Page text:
The Price of Inequality by Joseph E. StiglitzA forceful argument against America's vicious circle of growing inequality by the Nobel Prize-winning economist. The top 1 percent of Americans control 40 percent of the nation's wealth. And, as Joseph E. Stiglitz explains, while those at the top enjoy the best health care, education, and benefits of wealth, they fail to realize that "their fate is bound up with how the other 99 percent live." Stiglitz draws on his deep understanding of economics to show that growing inequality is not inevitable: moneyed interests compound their wealth by stifling true, dynamic capitalism. They have made America the most unequal advanced industrial country while crippling growth, trampling on the rule of law, and undermining democracy. The result: a divided society that cannot tackle its most pressing problems. With characteristic insight, Stiglitz examines our current state, then teases out its implications for democracy, for monetary and budgetary policy, and for globalization. He closes with a plan for a more just and prosperous future.
Call Number: HC110.I5 S867 2012
Publication Date: 2012-06-11
Our Kind of People by Lawrence GrahamDebutante cotillions. Million-dollar homes. Summers in Martha's Vineyard. Membership in the Links, Jack & Jill, Deltas, Boule, and AKAs. An obsession with the right schools, families, social clubs, and skin complexion. This is the world of the black upper class and the focus of the first book written about the black elite by a member of this hard-to-penetrate group. Author and TV commentator Lawrence Otis Graham, one of the nation's most prominent spokesmen on race and class, spent six years interviewing the wealthiest black families in America. He includes historical photos of a people that made their first millions in the 1870s. Graham tells who's in and who's not in the group today with separate chapters on the elite in New York, Los Angeles, Washington, Chicago, Detroit, Memphis, Atlanta, Philadelphia, Nashville, and New Orleans. A new Introduction explains the controversy that the book elicited from both the black and white communities.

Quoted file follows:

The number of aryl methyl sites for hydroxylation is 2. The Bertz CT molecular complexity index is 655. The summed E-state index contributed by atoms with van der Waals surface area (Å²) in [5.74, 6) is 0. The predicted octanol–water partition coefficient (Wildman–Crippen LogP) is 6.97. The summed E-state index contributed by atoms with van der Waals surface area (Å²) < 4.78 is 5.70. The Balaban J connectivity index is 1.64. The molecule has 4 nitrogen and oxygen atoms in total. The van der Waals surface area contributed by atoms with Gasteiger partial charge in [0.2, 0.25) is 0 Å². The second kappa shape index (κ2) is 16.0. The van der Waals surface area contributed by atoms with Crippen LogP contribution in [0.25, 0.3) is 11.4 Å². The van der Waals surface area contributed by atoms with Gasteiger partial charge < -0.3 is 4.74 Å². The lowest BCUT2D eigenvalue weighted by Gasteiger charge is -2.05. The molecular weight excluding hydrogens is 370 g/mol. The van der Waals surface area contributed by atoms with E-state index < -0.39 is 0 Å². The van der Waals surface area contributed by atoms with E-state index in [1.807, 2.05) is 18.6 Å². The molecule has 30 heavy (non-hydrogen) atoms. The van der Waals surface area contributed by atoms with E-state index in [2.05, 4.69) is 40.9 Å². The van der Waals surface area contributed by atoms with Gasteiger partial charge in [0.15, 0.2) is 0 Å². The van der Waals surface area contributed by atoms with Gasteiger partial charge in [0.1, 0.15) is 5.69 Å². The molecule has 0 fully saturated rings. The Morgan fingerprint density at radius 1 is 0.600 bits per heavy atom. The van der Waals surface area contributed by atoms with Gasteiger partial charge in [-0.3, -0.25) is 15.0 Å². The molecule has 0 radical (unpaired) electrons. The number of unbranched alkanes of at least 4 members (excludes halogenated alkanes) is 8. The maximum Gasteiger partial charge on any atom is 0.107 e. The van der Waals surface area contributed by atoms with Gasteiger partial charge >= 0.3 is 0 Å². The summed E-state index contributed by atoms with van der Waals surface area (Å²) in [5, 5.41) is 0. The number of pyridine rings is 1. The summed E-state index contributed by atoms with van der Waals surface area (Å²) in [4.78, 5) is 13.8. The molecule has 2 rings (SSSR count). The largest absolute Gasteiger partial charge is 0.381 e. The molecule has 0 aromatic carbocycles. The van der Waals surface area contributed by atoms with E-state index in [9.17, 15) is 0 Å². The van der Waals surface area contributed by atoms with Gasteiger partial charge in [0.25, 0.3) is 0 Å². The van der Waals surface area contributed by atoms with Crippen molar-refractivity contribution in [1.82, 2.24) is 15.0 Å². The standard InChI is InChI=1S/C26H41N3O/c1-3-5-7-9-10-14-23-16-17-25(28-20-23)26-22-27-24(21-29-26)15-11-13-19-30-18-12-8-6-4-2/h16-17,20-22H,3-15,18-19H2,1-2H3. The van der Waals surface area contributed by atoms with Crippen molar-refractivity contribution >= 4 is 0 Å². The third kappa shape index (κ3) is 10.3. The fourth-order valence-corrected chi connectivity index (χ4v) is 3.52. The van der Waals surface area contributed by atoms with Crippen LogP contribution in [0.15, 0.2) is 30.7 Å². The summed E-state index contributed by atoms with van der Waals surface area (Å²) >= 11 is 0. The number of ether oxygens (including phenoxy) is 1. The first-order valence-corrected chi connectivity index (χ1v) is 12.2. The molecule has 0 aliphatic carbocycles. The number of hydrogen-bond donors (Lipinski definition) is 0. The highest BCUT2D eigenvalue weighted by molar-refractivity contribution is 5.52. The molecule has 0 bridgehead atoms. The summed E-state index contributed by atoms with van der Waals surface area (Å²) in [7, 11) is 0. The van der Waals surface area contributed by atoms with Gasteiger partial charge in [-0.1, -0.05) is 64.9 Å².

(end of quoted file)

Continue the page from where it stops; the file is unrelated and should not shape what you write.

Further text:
The Missing Class by Katherine S. Newman; Victor Tan ChenFifty-seven million Americans—including 21 percent of the nation's children—live a notch above the poverty line, and yet the challenges they face are largely ignored. Parents often work at a breakneck pace to preserve the progress they have made and are but one divorce or unexpected hospitalization away from sliding into poverty.
Call Number: HD8072.5 .N487 2007
Class Matters by Steve FraserA uniquely personal yet deeply informed exploration of the hidden history of class in American life From the decks of the Mayflower straight through to Donald Trump's "American carnage," class has always played a role in American life. In this remarkable work, Steve Fraser twines our nation's past with his own family's history, deftly illustrating how class matters precisely because Americans work so hard to pretend it doesn't. He examines six signposts of American history--the settlements at Plymouth and Jamestown; the ratification of the Constitution; the Statue of Liberty; the cowboy; the "kitchen debate" between Richard Nixon and Nikita Khrushchev; and Martin Luther King's "I Have a Dream" speech--to explore just how pervasively class has shaped our national conversation. With a historian's intellectual command and a riveting narrative voice, Fraser interweaves these examples with his own past--including his false arrest on charges of planning to blow up the Liberty Bell during the Civil Rights era--to tell a story both urgent and timeless.